Hey, it’s Sunday again, and you know what that means: another shiny episode of the Sunday G and T Show, with Nick Minecci, Terry Lynn Shull and Mike Medeiros doin’ that whole talkin’ about Star Trek thing.
Hell, I don’t know what they talked about. I was sleeping. I’m still sleeping as you read this, because I wrote it ahead of time and set it up to magically appear at the appointed hour. Ain’t technology great?
Besides, we know why you’re here:
It’s October, so here’s a season-appropriate thought I had for you: what are your favorite Stephen King novels and why? How about adaptations of his books?
Wow. A question that doesn’t even prompt a smart-ass comment from me to start things off, and doesn’t give me a reason to use my little pic here. So, I’ll use it anyway:
This is the part of the show where I totally dash your hopes and dreams, and confess to you that I’m not really the biggest Stephen King fan.
This isn’t to say I dislike him or his writing, at all. I’ve read more than a few King stories, and the dude’s definitely got some mad skillz. It’s just that King’s books aren’t the first things I go looking for whenever I wander into a bookstore.
That said, listen up, you writer hopefuls: Go and get yourself a copy of King’s On Writing. Get it, and read it, then go back and read it again. No, seriously. I’ll wait.
Done yet? Okay, then. Moving on….
“Horror fiction” isn’t the first thing I tend to seek out when it comes to leisure reading, so that takes care of a sizable portion of Mr. King’s backlist. Still, I’ve read a few of the ones everybody knows—like The Shining and The Stand—the former because I found it in the duty desk one night when I was bored and desperate for anything to fill the hours, and the latter because everybody and their uncle was reading the damned thing at the time. I swear, if that fucking book had been published today, it would have been titled Fifty Shades of Airborne Death. Anyway, both of those books were pretty damned good.
I guess you could say my taste in King books tends to move toward his more “atypical” fare.
In the 80s, I read a couple of the short novels he wrote under the pen name “Richard Bachman,” The Long Walk and The Running Man. They were two of four stories included in a paperback collection I grabbed at the time of the Arnold Schwarzenegger Running Man movie, and after enduring that steaming pile of shit I wanted to see if they’d just dicked up a perfectly good story.
My suspicions were correct, as the original novel is darker, larger in scope, and pretty much nothing like the film it inspired. And while the story takes place on a much bigger stage–namely the whole damned world–it’s also much more reminiscent of one of my very favorite short stories, “The Most Dangerous Game” by Richard Connell, which has been the target of adaptation, homage, parody, and flat-out ripping off in every medium ever since about five minutes after it was first published in 1924. If your only exposure to The Running Man is Arnold, then flush it from your brain and go check out this, instead. Reading it after seeing the movie was my introduction to the harsh reality that most adaptations of Stephen King’s stories tend to suck some flavor of donkey balls.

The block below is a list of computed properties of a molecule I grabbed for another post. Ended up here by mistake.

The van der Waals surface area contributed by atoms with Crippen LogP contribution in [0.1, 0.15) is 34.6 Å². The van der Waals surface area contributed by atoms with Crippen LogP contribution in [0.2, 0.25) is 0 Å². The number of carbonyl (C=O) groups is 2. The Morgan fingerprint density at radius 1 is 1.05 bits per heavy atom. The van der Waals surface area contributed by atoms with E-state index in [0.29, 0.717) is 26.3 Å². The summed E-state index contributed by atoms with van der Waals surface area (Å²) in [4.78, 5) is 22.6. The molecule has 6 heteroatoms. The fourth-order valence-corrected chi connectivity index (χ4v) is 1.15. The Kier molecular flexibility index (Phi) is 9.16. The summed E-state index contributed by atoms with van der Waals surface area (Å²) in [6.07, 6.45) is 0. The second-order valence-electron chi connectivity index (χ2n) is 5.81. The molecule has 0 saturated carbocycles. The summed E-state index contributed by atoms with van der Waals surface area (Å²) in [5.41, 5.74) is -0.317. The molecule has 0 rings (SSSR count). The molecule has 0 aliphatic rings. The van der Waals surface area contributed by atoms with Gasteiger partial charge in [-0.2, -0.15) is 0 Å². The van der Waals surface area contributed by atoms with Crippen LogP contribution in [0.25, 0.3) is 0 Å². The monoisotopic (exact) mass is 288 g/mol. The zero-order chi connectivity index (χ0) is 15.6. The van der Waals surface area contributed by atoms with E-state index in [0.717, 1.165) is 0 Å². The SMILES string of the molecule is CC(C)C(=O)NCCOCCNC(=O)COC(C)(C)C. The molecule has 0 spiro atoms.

As for The Long Walk, that’s just a damned scary tale, because of its brutal, twisted simplicity. Given today’s penchant for reality competition shows on TV with ever-increasing levels of “what the fuckery,” The Long Walk’s premise is even more plausible than that of The Running Man.
The first King book I remember picking up at a bookstore and saying, “Holy fuck! I need to read this!” was The Gunslinger, the first book in his Dark Tower series, which had been reprinted alongside the just-released second book, The Drawing of the Three. I’ll be honest: I ate that shit up, and I think light may have bent and stretched as I hauled ass back to the store to get the second book.
Other stuff I’ve read and enjoyed over the years includes The Body, a novella which was adapted into a little flick you may have heard of called Stand by Me. I also got a kick out of reading The Green Mile when it was released in installments back in 1996. Do you know that the success of this novel and its popular serial publication approach inspired Pocket Books to release the first four books of the Star Trek: New Frontier novel series in a similar format? I also enjoyed The Colorado Kid, one of the first entries in the Hard Case Crime line of mystery/noir novels, which has since served as a springboard for the Syfy series Haven. I haven’t had a chance to check out a few of his more recent releases, such as 11/22/63, Joyland, or Doctor Sleep, though I plan to as soon as I get some free time.
(Stop laughing. SHUT UP.)
However, my hands-down, no argument all-time favorite Stephen King story is Rita Hayworth and Shawshank Redemption. I read it only after seeing the film from which it’s adapted (which is also one of my very favorite movies, period), and its every last word is as compelling as the film. And yes to answer the obvious question, I hear Morgan Freeman’s voice the whole time I’m reading it. Titty sprinkles.
Oh, and one last thing? I know it’s not a novel, but Creepshow? Kick ass movie.
This question and its answer was read during G&T Show Episode #115 on October 20th, 2013. You can hear Nick read the answers each week by listening live, or check out the replay/download options when the episode is loaded to their website: The Sunday G&T Show. Listeners are also encouraged to send in their own questions, one of which will be sent to me each week for a future episode.
Thanks as always to Nick, Terry and Mike and the audience making me a part of their show.